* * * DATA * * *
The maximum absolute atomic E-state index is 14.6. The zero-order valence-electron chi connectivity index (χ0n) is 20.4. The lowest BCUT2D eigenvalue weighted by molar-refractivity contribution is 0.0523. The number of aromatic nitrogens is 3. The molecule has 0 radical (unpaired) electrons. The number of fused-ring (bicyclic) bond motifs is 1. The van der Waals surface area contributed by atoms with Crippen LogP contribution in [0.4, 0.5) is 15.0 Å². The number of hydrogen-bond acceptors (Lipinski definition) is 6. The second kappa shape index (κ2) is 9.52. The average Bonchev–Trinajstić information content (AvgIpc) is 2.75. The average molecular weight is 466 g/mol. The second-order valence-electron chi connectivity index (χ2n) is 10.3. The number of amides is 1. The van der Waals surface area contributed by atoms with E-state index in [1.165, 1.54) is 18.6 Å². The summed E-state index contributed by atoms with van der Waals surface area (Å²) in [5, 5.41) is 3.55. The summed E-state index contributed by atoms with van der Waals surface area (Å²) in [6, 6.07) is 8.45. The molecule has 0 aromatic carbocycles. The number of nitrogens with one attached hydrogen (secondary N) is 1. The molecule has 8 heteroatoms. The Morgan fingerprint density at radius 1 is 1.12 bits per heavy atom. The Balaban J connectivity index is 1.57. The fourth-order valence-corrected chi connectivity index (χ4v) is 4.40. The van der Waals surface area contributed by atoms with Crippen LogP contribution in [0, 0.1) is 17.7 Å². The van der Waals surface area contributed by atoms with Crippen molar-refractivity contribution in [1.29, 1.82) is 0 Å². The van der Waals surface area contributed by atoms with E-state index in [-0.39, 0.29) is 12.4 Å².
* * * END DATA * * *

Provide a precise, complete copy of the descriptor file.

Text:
The maximum absolute atomic E-state index is 14.6. The zero-order valence-electron chi connectivity index (χ0n) is 20.4. The lowest BCUT2D eigenvalue weighted by molar-refractivity contribution is 0.0523. The number of aromatic nitrogens is 3. The molecule has 0 radical (unpaired) electrons. The number of fused-ring (bicyclic) bond motifs is 1. The van der Waals surface area contributed by atoms with Crippen LogP contribution in [0.4, 0.5) is 15.0 Å². The number of hydrogen-bond acceptors (Lipinski definition) is 6. The second kappa shape index (κ2) is 9.52. The average Bonchev–Trinajstić information content (AvgIpc) is 2.75. The average molecular weight is 466 g/mol. The second-order valence-electron chi connectivity index (χ2n) is 10.3. The number of amides is 1. The van der Waals surface area contributed by atoms with E-state index in [1.165, 1.54) is 18.6 Å². The summed E-state index contributed by atoms with van der Waals surface area (Å²) in [5, 5.41) is 3.55. The summed E-state index contributed by atoms with van der Waals surface area (Å²) in [6, 6.07) is 8.45. The molecule has 0 aromatic carbocycles. The number of nitrogens with one attached hydrogen (secondary N) is 1. The molecule has 8 heteroatoms. The Morgan fingerprint density at radius 1 is 1.12 bits per heavy atom. The Balaban J connectivity index is 1.57. The fourth-order valence-corrected chi connectivity index (χ4v) is 4.40. The van der Waals surface area contributed by atoms with Crippen LogP contribution in [0, 0.1) is 17.7 Å². The van der Waals surface area contributed by atoms with Crippen molar-refractivity contribution in [1.29, 1.82) is 0 Å². The van der Waals surface area contributed by atoms with E-state index in [-0.39, 0.29) is 12.4 Å².